On 13 May 2010, just over two years ago, in question time, then Prime Minister Rudd responded to a question that I asked him in relation to how the victims of terrorism bill was progressing. He said:

… the honourable member for Paterson asked about compensation for victims of international terrorism. I am aware of the private member’s bill that has been put forward by the Leader of the Opposition on this matter—and about which the member for Paterson has spoken. It proposes the establishment of a compensation scheme for victims of terrorism overseas. We appreciate the spirit in which this private member’s bill has been put forward. I am sure I speak on behalf of all members of the House when I say that we support victims of terrorism and appreciate the interest that any member of this House takes in their particular and individual circumstances. We are happy to examine the bill which has been put forward and see what practical things could be done to assist Australians in these circumstances. To that end I have asked the Attorney-General to speak further in the course of the next month with the member for Paterson on its details. We condemn, as I am sure all members of this place do, all acts of terrorism. We stand by all Australian victims of terrorism.

This is the key point. Here was a Prime Minister saying, 'We stand by all Australian victims of terrorism'. That was on 13 May two years ago, and this bill is only coming to the floor of the parliament today. I think that the time this has taken to actually come to the floor paints in a bad light some of those who have expressed their concern for these victims.

How do you say to someone who has suffered a family member's life ending from an act of terrorism, or to a person whose life has been rendered partially useless because of a senseless act of terrorism because of people attacking what we stand for—freedom and democracy not only in our country but across the world—that they deserve any less than what applies to any victim of crime across the states? If I am not correct someone will correct me, but the amount of money paid across the states to victims of crime is $75,000 a person.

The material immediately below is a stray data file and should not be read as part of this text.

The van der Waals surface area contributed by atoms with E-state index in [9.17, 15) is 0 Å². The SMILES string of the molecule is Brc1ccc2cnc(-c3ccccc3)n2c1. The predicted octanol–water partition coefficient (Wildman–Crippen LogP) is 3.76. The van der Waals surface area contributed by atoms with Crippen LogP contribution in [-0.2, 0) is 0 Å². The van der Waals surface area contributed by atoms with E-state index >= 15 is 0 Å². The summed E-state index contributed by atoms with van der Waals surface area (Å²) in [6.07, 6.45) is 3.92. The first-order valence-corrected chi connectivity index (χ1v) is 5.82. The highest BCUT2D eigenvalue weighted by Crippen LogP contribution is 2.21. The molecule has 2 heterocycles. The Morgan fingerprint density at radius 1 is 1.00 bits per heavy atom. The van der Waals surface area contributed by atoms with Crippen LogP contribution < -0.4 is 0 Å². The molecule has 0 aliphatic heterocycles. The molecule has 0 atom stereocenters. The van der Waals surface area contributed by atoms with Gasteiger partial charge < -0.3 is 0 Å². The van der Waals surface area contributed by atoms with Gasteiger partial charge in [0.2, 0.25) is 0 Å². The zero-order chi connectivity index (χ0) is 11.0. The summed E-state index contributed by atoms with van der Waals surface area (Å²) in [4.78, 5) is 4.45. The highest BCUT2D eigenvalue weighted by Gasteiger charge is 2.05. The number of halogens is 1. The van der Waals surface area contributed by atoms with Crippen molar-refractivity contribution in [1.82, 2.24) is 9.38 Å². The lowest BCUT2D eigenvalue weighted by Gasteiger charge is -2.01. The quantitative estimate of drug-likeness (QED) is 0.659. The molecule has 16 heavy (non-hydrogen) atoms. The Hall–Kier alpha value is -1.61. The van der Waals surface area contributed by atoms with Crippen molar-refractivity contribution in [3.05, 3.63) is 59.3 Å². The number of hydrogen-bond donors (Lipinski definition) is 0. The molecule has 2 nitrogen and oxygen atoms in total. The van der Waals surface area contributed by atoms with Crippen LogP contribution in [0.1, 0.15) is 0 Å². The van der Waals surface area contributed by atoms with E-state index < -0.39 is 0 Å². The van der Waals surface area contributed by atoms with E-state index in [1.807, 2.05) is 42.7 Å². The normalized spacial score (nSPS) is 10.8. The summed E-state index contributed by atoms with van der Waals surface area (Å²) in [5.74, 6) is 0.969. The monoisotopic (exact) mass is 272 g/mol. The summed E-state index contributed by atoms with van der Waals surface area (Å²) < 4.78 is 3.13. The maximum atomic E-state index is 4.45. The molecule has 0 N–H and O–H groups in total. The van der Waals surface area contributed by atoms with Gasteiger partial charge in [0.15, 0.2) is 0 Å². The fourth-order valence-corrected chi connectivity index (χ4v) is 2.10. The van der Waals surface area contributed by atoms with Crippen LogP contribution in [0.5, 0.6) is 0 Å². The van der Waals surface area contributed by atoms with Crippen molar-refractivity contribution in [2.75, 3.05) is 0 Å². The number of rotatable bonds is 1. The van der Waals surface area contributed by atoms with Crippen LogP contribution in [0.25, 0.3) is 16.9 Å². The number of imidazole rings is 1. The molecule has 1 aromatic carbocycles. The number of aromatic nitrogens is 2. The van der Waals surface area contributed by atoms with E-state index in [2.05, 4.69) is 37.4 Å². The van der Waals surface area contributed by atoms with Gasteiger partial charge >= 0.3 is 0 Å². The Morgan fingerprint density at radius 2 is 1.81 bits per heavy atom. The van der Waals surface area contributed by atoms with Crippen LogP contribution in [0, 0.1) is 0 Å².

I am very disappointed that this bill is not retrospective. That was the crux of the bill moved by the Leader of the Opposition—to apply to those people who had already suffered. Creating a bill before any terrorist event occurred would have been something we would have all looked at and said, 'Well, this is never going to happen,' but these events occurred nearly seven years ago and it is only today that we are here debating this bill on the floor. For seven years people have sat around wondering what the government would do given the promises and the commitments that were made. I sit and think regularly about Paul and Penny, and Tony Purkiss and how they are getting on with their lives. I think of the young boys Ben and Isaac and how they have grown into fine young men without their parents. As I say, we are not talking a large amount of money. We are talking about an amount of money which will make a difference to the lives of these people. This bill is in line with state and territory victims-of-crime regimes, and we support that. I ask the government, as I have on many occasions before, to actually have a heart. Have a heart; it is not a lot of money. If we compare it to other schemes and expenditure of government—and I am not going to get overtly political on this—the total quantum of money is very little in comparison. I urge the minister and I urge those local members who represent the families or the individuals that have been affected to have a heart and to make sure that they stand up for them in this time of need. I again congratulate the government for finally getting this bill to the floor of the House, but we have been given so many commitments before. We need to see a final resolution of this so that people can get on with their lives, and I look forward to joining in the debate on the amendments to be put forward by the Leader of the Opposition.